By Geoff Flossic
Flight For Life Colorado crews and staff from all over the state gathered at Centennial Airport for the annual tradition of the dedication and blessing of aircraft and ground vehicles July 13 at Mayo Aviation. Amelie Buchanan, the chaplain for Flight For Life Colorado, blessed each aircraft and vehicle and recited some prayers. Other people at the ceremony read poetry.
The annual tradition has been taking place since 1999 at the Mayo Aviation hangar.
“Mayo has been so great to us,” said Kathy Mayer, program director.
Mayer has been with the program since 1984 when she started out as a flight nurse. She has flown on all of Flight For Life Colorado aircraft. She went into the administrative side and in 1999 became program director.
“I miss the flying, but more so the patient care I provided,” Mayer said.
Buchanan is one of the only chaplains for an air medical transport program in the country. She’s been with Flight For Life Colorado a little more than two years and flies with crews from Denver, Pueblo and Colorado Springs.
“I provide not only spiritual guidance but educational guidance as well to the crews,” Buchanan said.
She meets with crewmembers individually. Whether someone is having work or personal issues, she’s there for them. She also meets with patients and their families and will fly with them, providing any counseling or comfort they may need.
Flight For Life Colorado, a not-for-profit organization, holds several major fundraisers throughout the year. Megan Peters, a development officer with Flight For Life, does all event planning and fundraising. She’s been with the company for a little more than a year.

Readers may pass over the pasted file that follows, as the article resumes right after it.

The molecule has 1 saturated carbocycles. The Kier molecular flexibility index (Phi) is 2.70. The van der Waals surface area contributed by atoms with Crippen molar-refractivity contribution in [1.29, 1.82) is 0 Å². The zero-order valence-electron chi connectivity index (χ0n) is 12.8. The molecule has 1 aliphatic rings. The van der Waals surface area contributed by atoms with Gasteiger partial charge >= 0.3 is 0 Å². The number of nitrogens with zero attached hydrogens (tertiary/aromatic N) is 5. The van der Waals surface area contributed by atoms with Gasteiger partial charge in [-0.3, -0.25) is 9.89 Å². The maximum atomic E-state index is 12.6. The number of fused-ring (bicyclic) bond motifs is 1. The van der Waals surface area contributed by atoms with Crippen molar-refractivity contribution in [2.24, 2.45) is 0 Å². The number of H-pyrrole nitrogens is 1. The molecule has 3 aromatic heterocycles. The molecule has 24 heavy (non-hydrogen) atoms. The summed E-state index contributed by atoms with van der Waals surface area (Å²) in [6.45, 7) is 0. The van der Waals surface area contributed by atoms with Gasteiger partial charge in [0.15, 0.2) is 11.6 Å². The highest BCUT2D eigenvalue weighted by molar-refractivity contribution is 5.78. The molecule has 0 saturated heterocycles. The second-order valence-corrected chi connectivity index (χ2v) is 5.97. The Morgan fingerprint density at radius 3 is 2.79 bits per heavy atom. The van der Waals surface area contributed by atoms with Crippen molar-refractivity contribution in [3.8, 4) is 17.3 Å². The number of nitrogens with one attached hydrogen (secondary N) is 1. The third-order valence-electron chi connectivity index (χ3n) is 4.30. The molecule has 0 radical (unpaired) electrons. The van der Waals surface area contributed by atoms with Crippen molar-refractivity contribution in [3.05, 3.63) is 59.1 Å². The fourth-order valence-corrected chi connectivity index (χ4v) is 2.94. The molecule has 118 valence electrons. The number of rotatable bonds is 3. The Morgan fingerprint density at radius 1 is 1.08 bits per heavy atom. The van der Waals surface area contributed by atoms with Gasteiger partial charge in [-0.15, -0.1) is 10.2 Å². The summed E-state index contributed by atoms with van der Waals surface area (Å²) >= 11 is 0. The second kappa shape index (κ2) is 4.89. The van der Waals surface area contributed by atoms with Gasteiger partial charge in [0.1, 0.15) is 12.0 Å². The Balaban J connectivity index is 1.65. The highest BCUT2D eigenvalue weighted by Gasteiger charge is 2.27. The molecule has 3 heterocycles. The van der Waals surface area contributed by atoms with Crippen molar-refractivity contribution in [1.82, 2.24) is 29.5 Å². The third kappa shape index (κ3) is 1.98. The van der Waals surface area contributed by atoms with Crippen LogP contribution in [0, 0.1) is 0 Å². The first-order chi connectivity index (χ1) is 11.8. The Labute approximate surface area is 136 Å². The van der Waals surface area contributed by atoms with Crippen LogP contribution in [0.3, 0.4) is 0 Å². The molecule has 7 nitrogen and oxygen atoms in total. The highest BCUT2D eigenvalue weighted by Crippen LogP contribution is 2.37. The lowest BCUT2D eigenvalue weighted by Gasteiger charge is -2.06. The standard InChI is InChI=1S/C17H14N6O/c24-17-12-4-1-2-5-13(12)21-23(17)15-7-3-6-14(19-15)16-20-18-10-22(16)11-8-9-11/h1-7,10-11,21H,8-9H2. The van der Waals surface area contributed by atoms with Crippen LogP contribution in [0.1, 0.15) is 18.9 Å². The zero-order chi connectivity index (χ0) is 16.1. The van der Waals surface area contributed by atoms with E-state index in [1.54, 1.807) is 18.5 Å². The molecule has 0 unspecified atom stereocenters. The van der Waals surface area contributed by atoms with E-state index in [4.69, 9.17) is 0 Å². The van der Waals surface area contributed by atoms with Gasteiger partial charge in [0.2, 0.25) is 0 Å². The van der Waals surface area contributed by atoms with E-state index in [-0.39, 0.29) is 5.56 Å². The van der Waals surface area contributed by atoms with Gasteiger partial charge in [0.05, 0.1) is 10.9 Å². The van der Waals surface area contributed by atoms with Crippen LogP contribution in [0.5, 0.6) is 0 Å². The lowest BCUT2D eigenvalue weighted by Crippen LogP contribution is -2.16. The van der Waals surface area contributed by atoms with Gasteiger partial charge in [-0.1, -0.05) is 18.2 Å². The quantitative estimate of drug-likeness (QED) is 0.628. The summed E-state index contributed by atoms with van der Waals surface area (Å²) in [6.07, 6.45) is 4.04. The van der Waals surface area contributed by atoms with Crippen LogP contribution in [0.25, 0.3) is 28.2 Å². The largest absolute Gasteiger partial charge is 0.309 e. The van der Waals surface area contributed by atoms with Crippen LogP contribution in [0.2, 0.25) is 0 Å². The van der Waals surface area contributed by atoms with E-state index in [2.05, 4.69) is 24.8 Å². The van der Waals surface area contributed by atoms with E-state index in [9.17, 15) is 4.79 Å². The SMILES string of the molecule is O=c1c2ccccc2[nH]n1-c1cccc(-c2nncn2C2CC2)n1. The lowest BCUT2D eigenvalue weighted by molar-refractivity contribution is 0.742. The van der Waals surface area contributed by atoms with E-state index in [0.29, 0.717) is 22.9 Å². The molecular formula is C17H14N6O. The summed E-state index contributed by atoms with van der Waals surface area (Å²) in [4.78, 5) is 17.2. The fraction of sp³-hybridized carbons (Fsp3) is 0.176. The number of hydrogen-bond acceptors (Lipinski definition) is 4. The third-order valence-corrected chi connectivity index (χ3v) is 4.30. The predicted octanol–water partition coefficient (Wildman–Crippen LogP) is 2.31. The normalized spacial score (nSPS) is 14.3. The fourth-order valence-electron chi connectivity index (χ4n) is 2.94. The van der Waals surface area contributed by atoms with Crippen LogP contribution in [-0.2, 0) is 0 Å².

“The biggest fundraiser this year was held at the Sanctuary golf course; we raised more than $400,000 in the two-day event,” Peters said.
Flight For Life Colorado provides more than $4 million in un-reimbursed or charity care on average per year. The organization offsets that amount through fundraising and other events.
“We will pick anyone up, even if they don’t have life insurance or a penny to their name, and they will be taken care of,” Peters said.
Flight For Life Colorado became this country’s first medical air ambulance program in October 1972, and has been in continuous service since. The organization has become the model for air ambulance programs worldwide. It has logged more than 75,000 missions since 1972.
On average, there are about 4,000 transports (air and ground) per year. Today, Flight For Life Colorado covers more than 92,000 square miles. Helicopters are used in Colorado and fixed wing aircraft for surrounding states.
The fleet has four B3 AStar helicopters, two King Air 200 turboprops, one Learjet 35A and three critical care ambulances (two are in Denver and one is based in Frisco). The helicopters are rated as the best in the industry for mountain flying, and are able to land in very tight landing zones. They’re based in Denver, Pueblo, Colorado Springs and Frisco, the highest medical helicopter base in the United States. The crews are made up of a pilot, flight registered nurse, respiratory therapist, flight paramedic and an EMT.
Founded by St. Anthony Hospitals, Flight For Life Colorado routinely transports patients to the closest hospital. St. Anthony is a full service, nonprofit health care organization with renowned medical programs such as trauma, orthopedic, neurosciences and cardiovascular services, and has been serving Colorado for more than 100 years. It has hospitals in Denver, Westminster and Frisco, and medical clinics in Copper Mountain, Granby and Winter Park. Sponsored by Catholic Health Initiatives, St. Anthony Hospitals is part of Centura Health, which operates 12 hospitals, eight senior residences, medical clinics, home care and hospice services across Colorado.
For more information on St Anthony Hospitals, visit [http://www.stanthonyhosp.org].